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The Haunting of Blue Lick Road.

We once spent three years looking for a new house, so have seen our fair share of bizarre renovations. Not this bizarre, though…

Also something something gamification of the mundane something something virtual reality something.

2020-11-16T07:26:54+11:0017th November, 2020|Tags: pop culture|

The disappointing future.

I’m obviously very fond of science fiction and fantasy, even if these fake nerd boys keep trying to ruin it for everyone. These are, again, complex works open to varying interpretations, including disturbing and reactionary ones. But at the end of the day, stories are about things, not merely receptacles for things. Looking at [Peter] Thiel’s best beloved Lord of the Rings and Star Wars, we see a shared plot element in both narratives. The heroes are trying to destroy the most dangerous object in their respective universes: the Ring of Power and the Death Star. What these objects represent metaphorically is complicated (as [Ursula] Le Guin says, if it could be summed up easily there would be no need for the stories.) But, in oversimplified form, the Ring stands in for the seduction of absolute power and authoritarian control; the Death Star is a similar ultimate weapon of empire. You can, of course, buy a replica One Ring off the internet, or a Lego Death Star (the first Death Star or the second, and even Starkiller Base from the rehashed new films) but there is no getting around the fact that within these narratives, these powerful objects end, and they are supposed to end, and their ending causes or dovetails with the destruction of a cruel authoritarian regime. This is not a minor plot point like Han Solo’s debt to Jabba. It’s not the cool ornamentation of less important objects like shiny blue swords. This is the entire thrust of these stories. But the fake nerd boys of Silicon Valley don’t want the objects to end. They want it all to continue forever. And so the future will always be, for them, terribly disappointing.

Lyta Gold on fake nerd boys.

2020-10-16T09:06:33+11:0018th October, 2020|Tags: culture, pop culture, tech|

A lifetime of violence.

I keep wondering, though, whether this is applicable to being steeped in violent media throughout an American lifetime. It’s much harder for me to believe that when almost every Marvel hero wins through violence, when Star Wars makes politics a boring interstitial to the fight scenes, when our fantasy books are about using magic in exciting combat sequences… doesn’t that teach us on a subconscious level that violence is an appropriate or preferable solution to problems? That peaceful resolution is boring and impotent and you need a (usually white male) hero to kill someone to make a “real” difference?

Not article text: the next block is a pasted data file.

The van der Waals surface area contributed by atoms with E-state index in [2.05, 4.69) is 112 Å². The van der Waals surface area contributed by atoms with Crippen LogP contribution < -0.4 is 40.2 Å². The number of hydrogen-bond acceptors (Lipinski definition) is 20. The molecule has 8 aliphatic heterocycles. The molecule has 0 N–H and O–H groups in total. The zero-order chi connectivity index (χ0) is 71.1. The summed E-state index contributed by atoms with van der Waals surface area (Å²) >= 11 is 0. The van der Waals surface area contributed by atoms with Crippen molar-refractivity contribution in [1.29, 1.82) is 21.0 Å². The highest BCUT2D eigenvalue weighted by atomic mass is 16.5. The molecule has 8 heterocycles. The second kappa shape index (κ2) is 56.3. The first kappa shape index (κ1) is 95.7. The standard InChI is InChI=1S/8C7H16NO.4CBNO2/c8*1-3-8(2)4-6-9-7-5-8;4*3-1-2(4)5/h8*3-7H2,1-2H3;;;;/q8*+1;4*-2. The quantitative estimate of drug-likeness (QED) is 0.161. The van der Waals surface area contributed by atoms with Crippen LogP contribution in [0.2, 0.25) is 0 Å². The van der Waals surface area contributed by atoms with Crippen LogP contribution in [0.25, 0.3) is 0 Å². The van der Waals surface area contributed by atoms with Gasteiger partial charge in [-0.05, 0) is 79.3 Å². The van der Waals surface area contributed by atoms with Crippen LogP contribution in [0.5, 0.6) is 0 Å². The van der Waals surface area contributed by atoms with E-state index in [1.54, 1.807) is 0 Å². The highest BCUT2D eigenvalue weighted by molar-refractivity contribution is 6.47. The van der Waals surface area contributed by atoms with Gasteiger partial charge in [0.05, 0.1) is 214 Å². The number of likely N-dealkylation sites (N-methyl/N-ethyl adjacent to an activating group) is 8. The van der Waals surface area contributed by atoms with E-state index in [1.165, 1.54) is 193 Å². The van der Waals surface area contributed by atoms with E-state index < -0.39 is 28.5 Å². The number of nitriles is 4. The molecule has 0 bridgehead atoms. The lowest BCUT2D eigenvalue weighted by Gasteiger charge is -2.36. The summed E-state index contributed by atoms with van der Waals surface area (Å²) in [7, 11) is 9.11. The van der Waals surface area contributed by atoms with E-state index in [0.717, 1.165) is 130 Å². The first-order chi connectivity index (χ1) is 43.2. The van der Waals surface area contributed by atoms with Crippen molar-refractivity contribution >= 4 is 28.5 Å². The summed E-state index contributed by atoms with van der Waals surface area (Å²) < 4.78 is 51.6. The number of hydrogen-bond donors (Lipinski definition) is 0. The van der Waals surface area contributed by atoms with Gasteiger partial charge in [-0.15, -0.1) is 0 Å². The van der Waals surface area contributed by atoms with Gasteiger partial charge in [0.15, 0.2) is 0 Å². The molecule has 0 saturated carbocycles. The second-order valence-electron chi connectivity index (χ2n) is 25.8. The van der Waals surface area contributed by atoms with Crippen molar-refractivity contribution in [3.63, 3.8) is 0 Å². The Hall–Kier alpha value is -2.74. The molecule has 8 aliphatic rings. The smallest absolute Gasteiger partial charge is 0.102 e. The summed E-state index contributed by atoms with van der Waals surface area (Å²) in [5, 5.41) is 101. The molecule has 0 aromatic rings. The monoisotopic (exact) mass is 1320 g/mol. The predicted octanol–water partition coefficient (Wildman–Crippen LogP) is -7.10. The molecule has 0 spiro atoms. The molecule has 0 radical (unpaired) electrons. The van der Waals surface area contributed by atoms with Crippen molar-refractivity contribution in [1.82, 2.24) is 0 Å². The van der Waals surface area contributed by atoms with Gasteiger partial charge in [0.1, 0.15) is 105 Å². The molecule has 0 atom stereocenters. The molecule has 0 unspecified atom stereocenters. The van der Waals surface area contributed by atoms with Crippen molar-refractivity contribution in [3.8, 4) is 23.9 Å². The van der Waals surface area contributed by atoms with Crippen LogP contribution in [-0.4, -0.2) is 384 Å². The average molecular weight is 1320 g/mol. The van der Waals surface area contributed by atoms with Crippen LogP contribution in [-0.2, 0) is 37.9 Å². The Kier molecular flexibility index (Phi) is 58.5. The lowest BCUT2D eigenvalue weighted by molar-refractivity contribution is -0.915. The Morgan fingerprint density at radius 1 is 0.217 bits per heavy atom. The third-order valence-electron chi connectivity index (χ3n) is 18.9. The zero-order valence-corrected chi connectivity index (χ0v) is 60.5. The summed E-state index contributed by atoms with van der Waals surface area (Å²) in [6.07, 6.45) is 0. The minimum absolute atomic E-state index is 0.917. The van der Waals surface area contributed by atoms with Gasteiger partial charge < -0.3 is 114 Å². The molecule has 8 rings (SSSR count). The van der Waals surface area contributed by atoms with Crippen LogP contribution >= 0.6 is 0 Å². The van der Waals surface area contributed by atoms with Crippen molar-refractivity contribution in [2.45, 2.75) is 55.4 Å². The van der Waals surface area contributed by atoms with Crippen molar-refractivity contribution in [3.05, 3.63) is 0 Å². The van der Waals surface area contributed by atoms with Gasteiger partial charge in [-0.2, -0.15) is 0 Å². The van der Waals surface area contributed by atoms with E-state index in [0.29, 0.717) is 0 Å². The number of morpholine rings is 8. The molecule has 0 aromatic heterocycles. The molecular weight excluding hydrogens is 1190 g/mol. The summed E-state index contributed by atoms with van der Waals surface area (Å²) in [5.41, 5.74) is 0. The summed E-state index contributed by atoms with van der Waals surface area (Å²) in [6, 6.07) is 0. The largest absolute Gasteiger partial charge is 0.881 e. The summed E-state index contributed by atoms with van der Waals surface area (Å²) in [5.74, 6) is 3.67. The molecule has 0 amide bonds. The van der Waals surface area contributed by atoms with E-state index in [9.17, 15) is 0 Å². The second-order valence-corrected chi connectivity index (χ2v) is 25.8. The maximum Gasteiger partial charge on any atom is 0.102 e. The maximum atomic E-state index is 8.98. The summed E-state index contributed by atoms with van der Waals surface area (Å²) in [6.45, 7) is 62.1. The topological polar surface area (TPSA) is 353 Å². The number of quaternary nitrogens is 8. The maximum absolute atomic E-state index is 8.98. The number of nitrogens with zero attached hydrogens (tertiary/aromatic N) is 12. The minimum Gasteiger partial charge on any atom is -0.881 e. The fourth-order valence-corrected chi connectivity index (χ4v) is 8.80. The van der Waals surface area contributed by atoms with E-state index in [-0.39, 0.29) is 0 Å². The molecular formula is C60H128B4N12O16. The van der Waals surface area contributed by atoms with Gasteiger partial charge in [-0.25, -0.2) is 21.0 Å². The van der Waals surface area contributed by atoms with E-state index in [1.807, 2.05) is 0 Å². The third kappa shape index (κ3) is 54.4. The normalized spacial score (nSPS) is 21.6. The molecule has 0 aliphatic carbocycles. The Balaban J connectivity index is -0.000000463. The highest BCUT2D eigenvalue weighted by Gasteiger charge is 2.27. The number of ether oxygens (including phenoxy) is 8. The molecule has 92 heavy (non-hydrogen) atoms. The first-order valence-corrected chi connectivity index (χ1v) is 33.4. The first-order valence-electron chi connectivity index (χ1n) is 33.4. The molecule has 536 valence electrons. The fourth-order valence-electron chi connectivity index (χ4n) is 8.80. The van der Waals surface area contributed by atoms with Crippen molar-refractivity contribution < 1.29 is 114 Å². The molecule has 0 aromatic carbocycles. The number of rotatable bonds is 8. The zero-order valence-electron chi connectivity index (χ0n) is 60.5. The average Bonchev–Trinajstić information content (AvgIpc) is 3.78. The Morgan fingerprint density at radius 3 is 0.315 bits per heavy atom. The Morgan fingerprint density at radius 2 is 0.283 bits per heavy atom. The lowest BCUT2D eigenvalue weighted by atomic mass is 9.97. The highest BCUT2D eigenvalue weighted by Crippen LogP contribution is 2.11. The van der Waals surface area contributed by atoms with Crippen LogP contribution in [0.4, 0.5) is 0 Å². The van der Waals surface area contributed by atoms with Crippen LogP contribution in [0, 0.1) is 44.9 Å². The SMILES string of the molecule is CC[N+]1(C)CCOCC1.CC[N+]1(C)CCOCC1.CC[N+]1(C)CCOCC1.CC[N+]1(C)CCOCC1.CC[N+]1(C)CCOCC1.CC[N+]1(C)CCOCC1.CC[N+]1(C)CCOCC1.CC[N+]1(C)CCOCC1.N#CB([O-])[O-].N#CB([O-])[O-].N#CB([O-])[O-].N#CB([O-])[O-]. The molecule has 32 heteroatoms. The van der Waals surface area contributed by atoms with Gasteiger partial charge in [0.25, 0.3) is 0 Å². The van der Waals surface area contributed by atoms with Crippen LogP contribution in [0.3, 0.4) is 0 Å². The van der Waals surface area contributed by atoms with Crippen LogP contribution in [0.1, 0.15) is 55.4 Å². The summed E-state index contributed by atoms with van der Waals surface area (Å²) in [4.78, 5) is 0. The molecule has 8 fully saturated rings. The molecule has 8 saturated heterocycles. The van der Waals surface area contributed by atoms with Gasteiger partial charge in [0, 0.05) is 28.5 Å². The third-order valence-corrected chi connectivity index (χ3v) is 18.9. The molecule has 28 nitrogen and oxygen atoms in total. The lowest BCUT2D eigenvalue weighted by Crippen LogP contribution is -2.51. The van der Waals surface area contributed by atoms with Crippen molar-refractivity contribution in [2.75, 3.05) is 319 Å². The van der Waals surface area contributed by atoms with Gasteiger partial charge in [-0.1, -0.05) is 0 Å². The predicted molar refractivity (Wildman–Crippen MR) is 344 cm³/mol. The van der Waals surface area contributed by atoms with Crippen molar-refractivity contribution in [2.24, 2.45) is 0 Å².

MJ Paxton on violent media.

I love violent media as much as the next nerd, and I don’t believe that violent media causes violent actions, but…

But.

I am increasingly of the opinion that it’s not the violence per se that’s the problem, so much as it is the overarching eschatological/Manichean outlook. Like, problems in pop culture are always existential, life-or-death, with ridiculously overblown, world-ending stakes. Stakes high enough, in other words, to “justify” whatever violence the “heroes” perpetrate. I will never forgive films like The Avengers, for example, for endorsing nuclear genocide against an alien species as the “heroic” action,1 and yes, I think those messages do matter. I don’t think they make people violent, I don’t think it’s as simple as that, but I do think they make people… cold. Uncompromising. I think they tacitly teach people that trying to understand and empathize with “the enemy”, whomever or whatever that happens to be, is not just futile but a morally wrong action.

And I do think it’s a problem, yeah.

  1. Spoiler alert, Americans: Hiroshima and Nagasaki were absolutely unpardonable, unnecessary, and unconscionable war crimes—ones that will be forever a stain on your national consciousness—no matter how often you try and re-litigate the issue in pop culture. See also: the legacy of civilian casualties in your current Forever War. []
2020-10-08T08:24:05+11:0014th October, 2020|Tags: culture, pop culture|

Tumblr wisdom.

So I find it kind of wild to come across, in the wild, a post about Lord of the Flies that seems totally oblivious to the story’s origins as a satire and criticism of English boarding school culture.

See, kids! Tumblr is good for some larnin’ after all!

2020-05-12T08:38:47+10:0019th July, 2020|Tags: pop culture|

Transhorror.

A really fascinating look at the way horror films co-opt the narratives of trans men.

It specifically deals with Hereditary, a film I quite liked and that now honestly reads as kind of subversively positive—I mean, still a horror story, but in the kind of Ginger Snaps vein—if you reframe it as the story of a dude’s transition…

2020-05-12T07:03:51+10:0017th July, 2020|Tags: culture, pop culture|
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